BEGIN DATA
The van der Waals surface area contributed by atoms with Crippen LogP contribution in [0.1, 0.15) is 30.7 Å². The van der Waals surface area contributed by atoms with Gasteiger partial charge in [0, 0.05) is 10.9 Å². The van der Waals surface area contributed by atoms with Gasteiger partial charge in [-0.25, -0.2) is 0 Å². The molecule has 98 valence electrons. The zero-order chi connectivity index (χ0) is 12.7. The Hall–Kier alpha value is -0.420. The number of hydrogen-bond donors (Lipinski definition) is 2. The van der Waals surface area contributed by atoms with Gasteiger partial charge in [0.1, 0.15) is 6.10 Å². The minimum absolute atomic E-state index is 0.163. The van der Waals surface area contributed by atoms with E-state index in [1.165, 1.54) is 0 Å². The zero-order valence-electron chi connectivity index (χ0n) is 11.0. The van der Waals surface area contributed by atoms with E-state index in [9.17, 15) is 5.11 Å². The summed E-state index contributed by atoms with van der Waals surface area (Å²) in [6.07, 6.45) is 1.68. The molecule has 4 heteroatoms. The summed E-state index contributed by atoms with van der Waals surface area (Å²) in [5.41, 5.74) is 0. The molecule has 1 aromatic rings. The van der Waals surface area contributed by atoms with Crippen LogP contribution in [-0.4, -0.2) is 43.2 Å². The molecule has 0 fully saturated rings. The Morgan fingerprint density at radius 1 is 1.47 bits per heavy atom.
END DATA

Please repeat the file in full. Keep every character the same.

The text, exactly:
The van der Waals surface area contributed by atoms with Crippen LogP contribution in [0.1, 0.15) is 30.7 Å². The van der Waals surface area contributed by atoms with Gasteiger partial charge in [0, 0.05) is 10.9 Å². The van der Waals surface area contributed by atoms with Gasteiger partial charge in [-0.25, -0.2) is 0 Å². The molecule has 98 valence electrons. The zero-order chi connectivity index (χ0) is 12.7. The Hall–Kier alpha value is -0.420. The number of hydrogen-bond donors (Lipinski definition) is 2. The van der Waals surface area contributed by atoms with Gasteiger partial charge in [0.1, 0.15) is 6.10 Å². The minimum absolute atomic E-state index is 0.163. The van der Waals surface area contributed by atoms with E-state index in [1.165, 1.54) is 0 Å². The zero-order valence-electron chi connectivity index (χ0n) is 11.0. The van der Waals surface area contributed by atoms with E-state index in [9.17, 15) is 5.11 Å². The summed E-state index contributed by atoms with van der Waals surface area (Å²) in [6.07, 6.45) is 1.68. The molecule has 4 heteroatoms. The summed E-state index contributed by atoms with van der Waals surface area (Å²) in [5.41, 5.74) is 0. The molecule has 1 aromatic rings. The van der Waals surface area contributed by atoms with Crippen LogP contribution in [-0.4, -0.2) is 43.2 Å². The molecule has 0 fully saturated rings. The Morgan fingerprint density at radius 1 is 1.47 bits per heavy atom.